• Make test prints of your image using the strips of paper you painted with liquid emulsion, in order to determine your exposure time.
  • Once you have established your exposure time, expose your stone for that amount of time.
  • Develop your image in photographic developer – I use a paintbrush to paint developer over the stone; I do this in order to try and make sure the chemicals soak over the stone and emulsion completely – It also makes me feel a little artistic!
  • Put the stone in water for a few seconds.
  • Place the stone in the photographic fixer tray. It’s important to fix your image properly; I have had quite a few times where I didn’t do it correctly and then my photo discoloured because the emulsion wasn’t fixed as it should have been.
  • Once you are confident your photo is properly fixed, you can switch on your regular room lights again.
  • Wash the stone for 20+ minutes (preferably in running water or with several changes of the water to help ensure all the photographic chemicals are washed out from the stone).
  • Take the stone and pad it down with some kitchen towel to try and take off excess water. Be careful because the emulsion is still very delicate at this stage.
  • Use a hairdryer to dry the stone a little more and place it somewhere (such as a drying rack) to dry off for at least 24 hours.

Hallelujah, hopefully after this you have your very own photographic print on stone!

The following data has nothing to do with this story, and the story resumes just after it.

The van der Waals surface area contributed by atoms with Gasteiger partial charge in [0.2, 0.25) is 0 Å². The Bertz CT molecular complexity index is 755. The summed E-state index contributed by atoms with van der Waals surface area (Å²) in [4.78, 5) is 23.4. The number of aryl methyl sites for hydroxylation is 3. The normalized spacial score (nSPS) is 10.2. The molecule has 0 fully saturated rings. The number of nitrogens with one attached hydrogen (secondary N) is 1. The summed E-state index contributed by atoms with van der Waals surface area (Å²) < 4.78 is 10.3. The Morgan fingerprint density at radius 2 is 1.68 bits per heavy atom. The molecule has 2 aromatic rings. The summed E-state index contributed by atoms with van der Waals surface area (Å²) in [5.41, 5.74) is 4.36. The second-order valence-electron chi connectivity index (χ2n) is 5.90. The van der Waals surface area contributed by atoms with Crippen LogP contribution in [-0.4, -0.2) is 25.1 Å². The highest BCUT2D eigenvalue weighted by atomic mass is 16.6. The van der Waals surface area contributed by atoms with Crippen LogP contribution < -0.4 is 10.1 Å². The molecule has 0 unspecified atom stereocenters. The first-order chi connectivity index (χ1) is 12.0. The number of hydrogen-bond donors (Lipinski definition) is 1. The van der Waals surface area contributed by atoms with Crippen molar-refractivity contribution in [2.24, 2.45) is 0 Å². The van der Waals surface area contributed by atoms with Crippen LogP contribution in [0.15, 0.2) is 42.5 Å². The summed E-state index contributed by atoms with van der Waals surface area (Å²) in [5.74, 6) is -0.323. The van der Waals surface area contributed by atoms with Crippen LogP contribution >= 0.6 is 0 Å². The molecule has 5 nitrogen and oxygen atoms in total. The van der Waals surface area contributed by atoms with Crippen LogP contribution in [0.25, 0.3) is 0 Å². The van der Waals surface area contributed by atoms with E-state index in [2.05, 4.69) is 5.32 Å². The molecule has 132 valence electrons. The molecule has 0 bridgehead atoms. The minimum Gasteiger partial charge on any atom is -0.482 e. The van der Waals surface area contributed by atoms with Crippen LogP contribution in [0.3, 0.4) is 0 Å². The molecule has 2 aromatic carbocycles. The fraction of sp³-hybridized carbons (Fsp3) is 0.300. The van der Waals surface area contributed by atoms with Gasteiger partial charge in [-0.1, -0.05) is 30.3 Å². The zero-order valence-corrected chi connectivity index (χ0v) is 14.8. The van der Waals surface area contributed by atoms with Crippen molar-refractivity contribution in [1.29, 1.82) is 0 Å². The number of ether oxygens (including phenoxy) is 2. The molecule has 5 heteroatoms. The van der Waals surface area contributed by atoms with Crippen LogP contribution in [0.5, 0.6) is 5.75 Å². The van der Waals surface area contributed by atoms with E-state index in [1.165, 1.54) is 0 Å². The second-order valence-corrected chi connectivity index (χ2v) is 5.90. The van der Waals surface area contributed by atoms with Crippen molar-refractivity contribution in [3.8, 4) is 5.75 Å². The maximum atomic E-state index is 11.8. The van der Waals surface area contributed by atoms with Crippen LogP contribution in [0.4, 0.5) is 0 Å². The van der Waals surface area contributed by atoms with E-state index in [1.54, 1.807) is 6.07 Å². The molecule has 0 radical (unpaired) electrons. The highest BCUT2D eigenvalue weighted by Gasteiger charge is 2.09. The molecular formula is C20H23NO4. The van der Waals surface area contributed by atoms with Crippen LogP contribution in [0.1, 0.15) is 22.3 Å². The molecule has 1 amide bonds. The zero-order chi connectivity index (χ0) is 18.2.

Das Bildformat die 2te.

Dank Instagram sind quadratische Aufnahmen aktuell wieder stark in Mode.

Für hochwertige Studio-Aufnahmen wurden besonders gerne Hasselblads im quadratischen 6:6-Format eingesetzt. Ich liebe diese Kamera! Gleichzeitig sind quadratische Aufnahmen statisch und ohne Dynamik, was hervorragend zur inszenierten Studio-Fotografie passt.

Platziert ihr euer Hauptmotiv rechts oder links im Bild, wirkt die Aufnahme eher querlastig, befindet sich das Motiv dagegen oben oder unten, dann wirkt die Aufnahme wie ein Hochformat.

Ein zentral platziertes Hauptmotiv erzeugt einen besonderen Reiz und führt zu einem sehr präsenten und starken Bildeindruck. In quadratischen Bildern lässt sich nur schwer ein Gefühl von Tiefe vermitteln. Deshalb ist es wichtig, bei der Bildgestaltung ein Motiv in den Vordergrund einzubauen.

Polaroid Camera

Hier sind einige gute Tips von einem Freund und Fotografenkollegen! Wenn ihr Fragen zu Polaroid oder Instant Fotografie habt, ist er die beste Anlaufstelle.

Ihr findet ihn auf youtube unter : „Analog Things“

Die Farbenlehre nach Johannes Itten.

Ich habe ein sehr interessantes Video zu Thema „Farbenlehre“ gefunden. Man sieht in diesem Video sehr gut, wie man mittels Farbe, die Raumtiefe in einem Bild bzw. einem Foto beeinflussen kann. Es ist auch sehr interessant veranschaulicht, wie die emotionale Wahrnehmung in einem Bild/Foto gesteuert werden kann.

Vielen Dank an „Der Kunsterklärer“.